The following is a letter that was written by one of the alumni of New Life House, three years after he first came to us.
It’s hard to look at the way I treated you in my addiction. It’s hard to confront the way I hurt you.
I wish you hadn’t had to spend so many nights in tears, wishing for me to change.
It wasn’t just you though.
Dad, Zak and Katelyn all got dragged through the mud too. I didn’t see the way you were suffering. All I saw was my next fix.
I knew that the emotional abuse was killing you. I knew that all you wanted was a son that loved you.
Instead, I was a son that used you. I had lost control.
I needed drugs more than I wanted to be a good person.
I remember the first time I stole from your purse. It felt wrong, the idea of deceiving the woman who love me so much. I was worried about how it would hurt you if you found out, about how much trouble I would get in. After that first time though, it got easier.
You got the worst of it Mom, because of your unconditional love and endless compassion. I used your best qualities against you because I wanted to get high more than I wanted to be a good son.
I remember the day that you were coming to visit me in my apartment. You were so excited to come see my place. I told myself over and over that I was going to clean it up before you got there.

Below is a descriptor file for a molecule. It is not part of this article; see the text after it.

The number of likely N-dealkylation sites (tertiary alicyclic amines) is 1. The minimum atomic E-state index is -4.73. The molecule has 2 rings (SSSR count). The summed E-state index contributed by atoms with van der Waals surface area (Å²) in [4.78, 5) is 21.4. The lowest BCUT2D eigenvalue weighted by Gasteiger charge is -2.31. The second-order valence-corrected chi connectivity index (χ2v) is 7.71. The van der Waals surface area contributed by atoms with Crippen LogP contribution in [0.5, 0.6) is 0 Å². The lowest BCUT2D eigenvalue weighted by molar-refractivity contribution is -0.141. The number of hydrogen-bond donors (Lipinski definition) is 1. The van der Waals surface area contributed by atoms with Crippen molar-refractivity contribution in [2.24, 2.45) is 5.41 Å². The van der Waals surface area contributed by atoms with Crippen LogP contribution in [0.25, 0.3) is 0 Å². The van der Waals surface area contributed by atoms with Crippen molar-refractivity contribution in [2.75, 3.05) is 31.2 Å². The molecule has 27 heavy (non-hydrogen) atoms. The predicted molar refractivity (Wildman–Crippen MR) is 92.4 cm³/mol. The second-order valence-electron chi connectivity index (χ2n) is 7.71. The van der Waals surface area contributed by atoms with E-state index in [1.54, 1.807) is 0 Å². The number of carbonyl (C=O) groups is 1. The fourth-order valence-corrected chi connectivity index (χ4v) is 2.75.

When you showed up, my front door was unlocked.
You found me inside on my couch, passed out.
There was trash covering the floor, the carpet was stained, and drug paraphernalia was lying all over the coffee table. When I woke up to the sight of you in tears, I lashed out and demanded that you leave the apartment.
You had showed up out of love, worried about your son, trying to make sure I was ok.
I wasn‘t ok.
Throughout everything, you continued to show up.
I continued to lie, to cheat, and to steal. I continued to emotionally abuse you
I’ll admit that I was guilty then, but I was in such an extreme state of selfishness that I couldn’t acknowledge that because I had to find a way to get my next fix.
You’d cry, and I’d lie to you to calm you down because deep down I wanted you to be happy;
I guess I just hadn’t connected the dots that I was the source of your pain yet;
I see it so clearly now, but I can’t take back the years of pain that I put you through.
I’ll never know how you made it so long. It’s a testament to the type of person that you are: loving, caring and kind.
You were uninformed though, and you didn’t know what to do for me, your son.
How could you have though? How could you have known what to do, living with a son that was a drug addict. You just didn’t have the resources yet. It wasn’t your responsibility.
Thank God you got the resources though. Thank God you finally made the hard decisions that saved my life.
I wish I could take back the years of torment that I put you through; it’s just not possible. The best that I can do is show up for you now and be the best son that I can be with my sobriety.
I promise that I will.
I am so grateful that you made the hard choice that my only option was recovery. I’m so grateful that you gave me an opportunity to rebuild my life.
I wouldn’t have the beautiful life that I do today if it wasn’t for you.
I will be grateful for the rest of my life.
I love you mom.
You got the worst of it Mom, because of your unconditional love and endless compassion.
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If your son is currently participating in an in-patient treatment facility, or is struggling with addiction, and you are seeking trusted, professional guidance on what to do, and what comes next, then please complete the form below, and one of our professional team will reach out to you.